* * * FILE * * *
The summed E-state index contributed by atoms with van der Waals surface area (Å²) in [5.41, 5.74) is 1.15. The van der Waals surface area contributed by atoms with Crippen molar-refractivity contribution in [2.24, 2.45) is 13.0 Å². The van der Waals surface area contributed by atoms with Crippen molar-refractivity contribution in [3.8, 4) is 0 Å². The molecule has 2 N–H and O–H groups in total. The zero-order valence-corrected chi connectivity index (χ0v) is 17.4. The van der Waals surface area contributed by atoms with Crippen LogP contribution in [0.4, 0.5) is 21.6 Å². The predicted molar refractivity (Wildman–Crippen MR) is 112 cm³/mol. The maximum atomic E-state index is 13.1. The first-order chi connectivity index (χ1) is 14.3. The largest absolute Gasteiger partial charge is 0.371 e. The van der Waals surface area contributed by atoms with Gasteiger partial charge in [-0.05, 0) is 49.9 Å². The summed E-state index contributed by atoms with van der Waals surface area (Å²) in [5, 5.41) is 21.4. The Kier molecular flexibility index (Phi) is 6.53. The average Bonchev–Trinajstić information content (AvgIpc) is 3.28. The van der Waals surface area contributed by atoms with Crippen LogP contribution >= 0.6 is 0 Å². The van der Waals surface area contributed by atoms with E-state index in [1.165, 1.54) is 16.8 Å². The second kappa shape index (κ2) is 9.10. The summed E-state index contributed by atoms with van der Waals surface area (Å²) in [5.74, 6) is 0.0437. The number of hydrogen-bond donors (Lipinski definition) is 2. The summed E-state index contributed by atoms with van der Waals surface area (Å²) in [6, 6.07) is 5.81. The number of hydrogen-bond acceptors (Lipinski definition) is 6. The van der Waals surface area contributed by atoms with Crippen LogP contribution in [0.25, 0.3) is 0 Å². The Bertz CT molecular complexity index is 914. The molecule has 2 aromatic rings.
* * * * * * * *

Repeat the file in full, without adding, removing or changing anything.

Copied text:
The summed E-state index contributed by atoms with van der Waals surface area (Å²) in [5.41, 5.74) is 1.15. The van der Waals surface area contributed by atoms with Crippen molar-refractivity contribution in [2.24, 2.45) is 13.0 Å². The van der Waals surface area contributed by atoms with Crippen molar-refractivity contribution in [3.8, 4) is 0 Å². The molecule has 2 N–H and O–H groups in total. The zero-order valence-corrected chi connectivity index (χ0v) is 17.4. The van der Waals surface area contributed by atoms with Crippen LogP contribution in [0.4, 0.5) is 21.6 Å². The predicted molar refractivity (Wildman–Crippen MR) is 112 cm³/mol. The maximum atomic E-state index is 13.1. The first-order chi connectivity index (χ1) is 14.3. The largest absolute Gasteiger partial charge is 0.371 e. The van der Waals surface area contributed by atoms with Gasteiger partial charge in [-0.05, 0) is 49.9 Å². The summed E-state index contributed by atoms with van der Waals surface area (Å²) in [5, 5.41) is 21.4. The Kier molecular flexibility index (Phi) is 6.53. The average Bonchev–Trinajstić information content (AvgIpc) is 3.28. The van der Waals surface area contributed by atoms with Crippen LogP contribution >= 0.6 is 0 Å². The van der Waals surface area contributed by atoms with E-state index in [1.165, 1.54) is 16.8 Å². The second kappa shape index (κ2) is 9.10. The summed E-state index contributed by atoms with van der Waals surface area (Å²) in [5.74, 6) is 0.0437. The number of hydrogen-bond donors (Lipinski definition) is 2. The summed E-state index contributed by atoms with van der Waals surface area (Å²) in [6, 6.07) is 5.81. The number of hydrogen-bond acceptors (Lipinski definition) is 6. The van der Waals surface area contributed by atoms with Crippen LogP contribution in [0.25, 0.3) is 0 Å². The Bertz CT molecular complexity index is 914. The molecule has 2 aromatic rings.